Through these and other partnerships with, for instance, the Museum of London, Sir John Soane’s Museum, the Henry Moore Foundation*, and the Paul Mellon Centre for Studies in British Art, as well as numerous universities in the UK and the Commonwealth, the other foreign academies in Rome and a score of collaborations with Italian authorities, the BSR remains a critical intellectual meeting point, and we are proud of the number of world class institutions who choose to work with us.’

Christopher Smith (Director)



*To listen to the talk given at the BSR by Chris Stephens, curator of the recent Henry Moore exhibition at the Baths of Diocletion, visit our YouTube channel.

Ashby and the First World War


Thomas Ashby at the front, 1915-18

In July 1915 British historian and author George Trevelyan came to Rome on behalf of the Red Cross with proposals for the organisation of a British Ambulance Unit on the Italian front. Trevelyan’s defective eyesight meant that he was deemed unfit for military service, but he was nevertheless determined to play his part.

When war broke out, the BSR’s third Director Thomas Ashby – a pacifist and a conscientious objector – enthusiastically embraced the idea of an Ambulance Unit as a way that he could help those hurt in the war without fighting. Ashby joined the first British Red Cross Ambulance Unit for Italy in August 1915, paying occasional visits to Rome during the years of the conflict.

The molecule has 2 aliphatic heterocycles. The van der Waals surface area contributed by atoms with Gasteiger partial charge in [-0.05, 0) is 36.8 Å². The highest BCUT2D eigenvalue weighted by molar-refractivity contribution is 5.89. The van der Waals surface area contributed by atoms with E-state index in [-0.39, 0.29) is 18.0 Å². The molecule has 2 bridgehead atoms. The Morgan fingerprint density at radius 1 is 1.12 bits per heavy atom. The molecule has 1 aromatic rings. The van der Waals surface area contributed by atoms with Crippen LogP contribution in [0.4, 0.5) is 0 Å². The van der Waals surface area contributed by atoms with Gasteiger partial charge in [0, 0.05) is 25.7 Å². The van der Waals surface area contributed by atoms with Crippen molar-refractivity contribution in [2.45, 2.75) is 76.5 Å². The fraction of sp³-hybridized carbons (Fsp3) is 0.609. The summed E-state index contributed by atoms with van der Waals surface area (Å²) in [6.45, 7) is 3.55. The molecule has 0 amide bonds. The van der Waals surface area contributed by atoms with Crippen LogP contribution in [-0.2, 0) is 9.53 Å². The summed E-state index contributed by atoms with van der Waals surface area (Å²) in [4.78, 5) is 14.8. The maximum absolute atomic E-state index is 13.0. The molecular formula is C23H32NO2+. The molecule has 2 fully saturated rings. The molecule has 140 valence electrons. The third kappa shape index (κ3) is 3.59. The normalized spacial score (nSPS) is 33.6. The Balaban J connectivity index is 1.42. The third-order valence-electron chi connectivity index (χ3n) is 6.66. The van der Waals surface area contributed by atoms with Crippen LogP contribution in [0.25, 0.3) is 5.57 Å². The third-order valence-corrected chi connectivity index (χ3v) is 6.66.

British Red Cross ambulance at the front 1915-18


Image courtesy of the British Embassy Rome.

Inside the hospital at Villa Trento, 1915 - 1918

Inside the hospital at Villa Trento near Udine where Ashby was based for much of the war, 1915-18

100 years on, 25 of Ashby’s personal photographs have been digitised from a collection of more than 350 photographic prints relating to the First World War, housed in the Photographic Archive of the British School at Rome. As part of a series of events commemorating the Centenario 1914-18, the exhibition La Grande Guerra: l’altro volto del coraggio. La Croce Rossa negli scatti inediti di Thomas Ashby, organised by the British Embassy in collaboration with the BSR and the Croce Rossa Italiana opened on 22 May 2015 at the Galleria Doria Pamphilj.


The photographs in situ at Palazzo Doria Pamphilj. Image courtesy of the British Embassy Rome.

The exhibition was on display at Villa Wolkonsky, seat of the British Embassy, for the Queen’s Birthday celebrations earlier this month, where BSR Director Christopher Smith and HM Ambassador Christopher Prentice were among those interviewed for the occasion.

In late June the exhibition moved to the Sala Santa Rita – a deconsecrated church in the centre of Rome right next to the Theatre of Marcellus – and will tour to various locations across Italy throughout the year.

Christopher Smith (BSR Director), Anna Maria Colombani (President of the Croce Rossa Italiana), Giovanna Marinelli (Assessore alla Cultura e al Turismo di Roma Capitale), Principessa Gesine Doria Pamphilj, Massimiliano Floridi, HM Ambassador Christopher Prentice, Colonel Duncan Venn. Image courtesy of the British Embassy.

Christopher Smith (BSR Director), Anna Maria Colombani (President of the Croce Rossa Italiana), Giovanna Marinelli (Assessore alla Cultura e al Turismo di Roma Capitale), Principessa Gesine Doria Pamphilj, Massimiliano Floridi, HM Ambassador Christopher Prentice, Colonel Duncan Venn. Image courtesy of the British Embassy Rome.


La Grande Guerra: l’altro volto del coraggio. La Croce Rossa negli scatti inediti di Thomas Ashby on display at Sala Santa Rita, Rome. Image courtesy of the British Embassy Rome.


Comments from the visitor book. Image courtesy of the British Embassy Rome.

Many thanks to all of the staff at the British Embassy who made this exhibition possible, as well as to Luigina Antonazzo for the framing of the images, and Elio and Stefano Ciol for producing the digital prints.

Images courtesy of the BSR Photographic Archives unless otherwise stated.